The Joplin Globe, Joplin, MO


March 10, 2014

Stocks open lower on discouraging news from Asia

NEW YORK — The U.S. stock market edged lower in morning trading Monday as investors weighed disappointing economic news from China and Japan.

KEEPING SCORE: The Standard & Poor’s 500 index fell four points, or 0.2 percent, to 1,874 in the first half-hour of trading. The Dow Jones industrial average fell 60 points, or 0.2 percent, to 16,392. The Nasdaq composite lost seven points, or 0.1 percent, to 4,329.

CHINA WORRIES: China’s exports slumped 18 percent in February, reinforcing fears about the outlook for the world’s second-largest economy after the United States. Meanwhile, Japan, the world’s third-largest economy, reported a record current account deficit for January and lowered its economic growth estimate for the October-December quarter to 0.7 percent from 1 percent.

TOP BANANA: Chiquita agreed to combine with Dublin-based Fyffes to become the world’s top banana company. The stock-for-stock transaction announced Monday creates a global banana and fresh produce company with $4.6 billion in annual revenues. Chiquita rose $1.48, or 13.7 percent, to $12.32.

SEPARATE WAYS: Chemical company FMC plans to separate into two publicly traded companies. The “New FMC” will include the agricultural and health and nutrition businesses, while “FMC Minerals” will include the current minerals segment that houses the alkali chemicals and lithium businesses. FMC $5.20, or 6.7 percent, to $83.10.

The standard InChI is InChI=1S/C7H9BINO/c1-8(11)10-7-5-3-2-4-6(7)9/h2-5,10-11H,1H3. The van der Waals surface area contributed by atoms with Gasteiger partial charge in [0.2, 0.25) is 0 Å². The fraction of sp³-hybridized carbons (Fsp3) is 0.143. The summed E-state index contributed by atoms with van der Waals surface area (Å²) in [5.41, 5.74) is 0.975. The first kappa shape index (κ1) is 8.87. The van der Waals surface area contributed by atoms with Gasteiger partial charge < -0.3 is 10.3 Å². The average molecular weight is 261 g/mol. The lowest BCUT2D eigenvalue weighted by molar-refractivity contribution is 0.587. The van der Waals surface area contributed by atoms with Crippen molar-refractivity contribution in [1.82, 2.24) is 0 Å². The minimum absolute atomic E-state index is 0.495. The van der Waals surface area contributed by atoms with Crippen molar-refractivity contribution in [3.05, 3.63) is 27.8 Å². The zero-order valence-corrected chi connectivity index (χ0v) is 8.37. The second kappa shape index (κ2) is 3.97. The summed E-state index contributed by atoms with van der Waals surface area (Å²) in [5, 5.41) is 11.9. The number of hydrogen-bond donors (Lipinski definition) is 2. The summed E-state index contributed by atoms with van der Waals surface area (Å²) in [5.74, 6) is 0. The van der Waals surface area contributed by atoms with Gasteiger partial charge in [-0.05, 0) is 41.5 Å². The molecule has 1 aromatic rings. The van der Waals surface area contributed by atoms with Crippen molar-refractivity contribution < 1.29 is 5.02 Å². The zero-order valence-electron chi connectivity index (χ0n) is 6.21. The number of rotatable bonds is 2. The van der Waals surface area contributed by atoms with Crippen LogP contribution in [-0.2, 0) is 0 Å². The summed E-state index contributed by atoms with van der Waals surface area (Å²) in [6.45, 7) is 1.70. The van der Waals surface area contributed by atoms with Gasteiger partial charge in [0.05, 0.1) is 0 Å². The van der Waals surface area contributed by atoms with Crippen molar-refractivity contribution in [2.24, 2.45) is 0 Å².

FROZEN ARCHES: McDonald’s fell 32 cents to $95.18. The company said that a key sales metric dropped 1.4 percent in the U.S. last month, which McDonald’s attributed to severe winter weather. The world’s largest hamburger chain was also hindered by difficult winter weather conditions in January.  

EUROPE: The FTSE 100 index of leading British shares was barely changed. Germany’s DAX fell 0.3 percent. The CAC-40 in France edged up 0.5 percent.

ASIAN MARKETS: Earlier in Asia, Japan’s Nikkei 225 closed down 1 percent and China’s Shanghai Composite plunged 2.9 percent. Hong Kong’s Hang Seng dropped 1.8 percent. A notable mover was Malaysia Airlines, which fell sharply following the disappearance of one its jets en route to Beijing.


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A new provision by the U.S. Department of Agriculture allows qualifying districts with high percentages of students on food assistance to allow all students to eat free breakfasts and lunches. Would you agree with this provision?

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